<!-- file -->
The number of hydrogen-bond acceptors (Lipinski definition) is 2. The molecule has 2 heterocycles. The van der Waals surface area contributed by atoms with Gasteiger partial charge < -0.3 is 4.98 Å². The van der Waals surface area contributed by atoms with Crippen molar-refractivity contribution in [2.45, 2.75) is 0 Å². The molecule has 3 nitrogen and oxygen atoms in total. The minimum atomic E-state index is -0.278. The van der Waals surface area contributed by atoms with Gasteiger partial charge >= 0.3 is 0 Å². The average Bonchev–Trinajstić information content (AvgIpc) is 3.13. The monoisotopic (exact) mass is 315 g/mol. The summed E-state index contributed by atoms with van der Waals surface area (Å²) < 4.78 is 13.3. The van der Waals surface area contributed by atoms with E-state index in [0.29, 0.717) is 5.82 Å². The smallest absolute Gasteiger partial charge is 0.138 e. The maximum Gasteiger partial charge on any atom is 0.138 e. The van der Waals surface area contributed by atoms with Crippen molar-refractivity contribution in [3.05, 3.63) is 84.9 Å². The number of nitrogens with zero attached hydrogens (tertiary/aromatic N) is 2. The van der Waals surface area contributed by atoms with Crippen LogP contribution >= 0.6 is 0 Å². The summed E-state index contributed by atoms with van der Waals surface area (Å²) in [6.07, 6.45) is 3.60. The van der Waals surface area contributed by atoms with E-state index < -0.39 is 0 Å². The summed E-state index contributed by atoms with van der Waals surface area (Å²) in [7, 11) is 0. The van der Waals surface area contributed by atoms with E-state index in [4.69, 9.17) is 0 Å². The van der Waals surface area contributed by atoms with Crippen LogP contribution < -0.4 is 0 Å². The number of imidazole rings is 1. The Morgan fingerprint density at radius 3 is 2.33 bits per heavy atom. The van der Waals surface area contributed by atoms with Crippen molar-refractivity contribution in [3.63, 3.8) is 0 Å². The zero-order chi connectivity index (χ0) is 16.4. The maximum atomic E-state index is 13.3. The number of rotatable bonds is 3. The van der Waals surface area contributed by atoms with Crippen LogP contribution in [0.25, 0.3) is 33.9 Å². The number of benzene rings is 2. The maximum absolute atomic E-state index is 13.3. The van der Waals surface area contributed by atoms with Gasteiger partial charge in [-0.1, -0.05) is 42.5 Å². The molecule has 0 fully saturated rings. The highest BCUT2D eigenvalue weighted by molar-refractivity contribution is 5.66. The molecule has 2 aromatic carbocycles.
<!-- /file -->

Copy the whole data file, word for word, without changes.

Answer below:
The number of hydrogen-bond acceptors (Lipinski definition) is 2. The molecule has 2 heterocycles. The van der Waals surface area contributed by atoms with Gasteiger partial charge < -0.3 is 4.98 Å². The van der Waals surface area contributed by atoms with Crippen molar-refractivity contribution in [2.45, 2.75) is 0 Å². The molecule has 3 nitrogen and oxygen atoms in total. The minimum atomic E-state index is -0.278. The van der Waals surface area contributed by atoms with Gasteiger partial charge >= 0.3 is 0 Å². The average Bonchev–Trinajstić information content (AvgIpc) is 3.13. The monoisotopic (exact) mass is 315 g/mol. The summed E-state index contributed by atoms with van der Waals surface area (Å²) < 4.78 is 13.3. The van der Waals surface area contributed by atoms with E-state index in [0.29, 0.717) is 5.82 Å². The smallest absolute Gasteiger partial charge is 0.138 e. The maximum Gasteiger partial charge on any atom is 0.138 e. The van der Waals surface area contributed by atoms with Crippen molar-refractivity contribution in [3.05, 3.63) is 84.9 Å². The number of nitrogens with zero attached hydrogens (tertiary/aromatic N) is 2. The van der Waals surface area contributed by atoms with Crippen LogP contribution >= 0.6 is 0 Å². The summed E-state index contributed by atoms with van der Waals surface area (Å²) in [6.07, 6.45) is 3.60. The van der Waals surface area contributed by atoms with E-state index < -0.39 is 0 Å². The summed E-state index contributed by atoms with van der Waals surface area (Å²) in [7, 11) is 0. The van der Waals surface area contributed by atoms with E-state index in [4.69, 9.17) is 0 Å². The van der Waals surface area contributed by atoms with Crippen LogP contribution < -0.4 is 0 Å². The number of imidazole rings is 1. The Morgan fingerprint density at radius 3 is 2.33 bits per heavy atom. The van der Waals surface area contributed by atoms with Crippen molar-refractivity contribution in [3.63, 3.8) is 0 Å². The zero-order chi connectivity index (χ0) is 16.4. The maximum atomic E-state index is 13.3. The number of rotatable bonds is 3. The van der Waals surface area contributed by atoms with Crippen LogP contribution in [0.25, 0.3) is 33.9 Å². The number of benzene rings is 2. The maximum absolute atomic E-state index is 13.3. The van der Waals surface area contributed by atoms with Gasteiger partial charge in [-0.1, -0.05) is 42.5 Å². The molecule has 0 fully saturated rings. The highest BCUT2D eigenvalue weighted by molar-refractivity contribution is 5.66. The molecule has 2 aromatic carbocycles.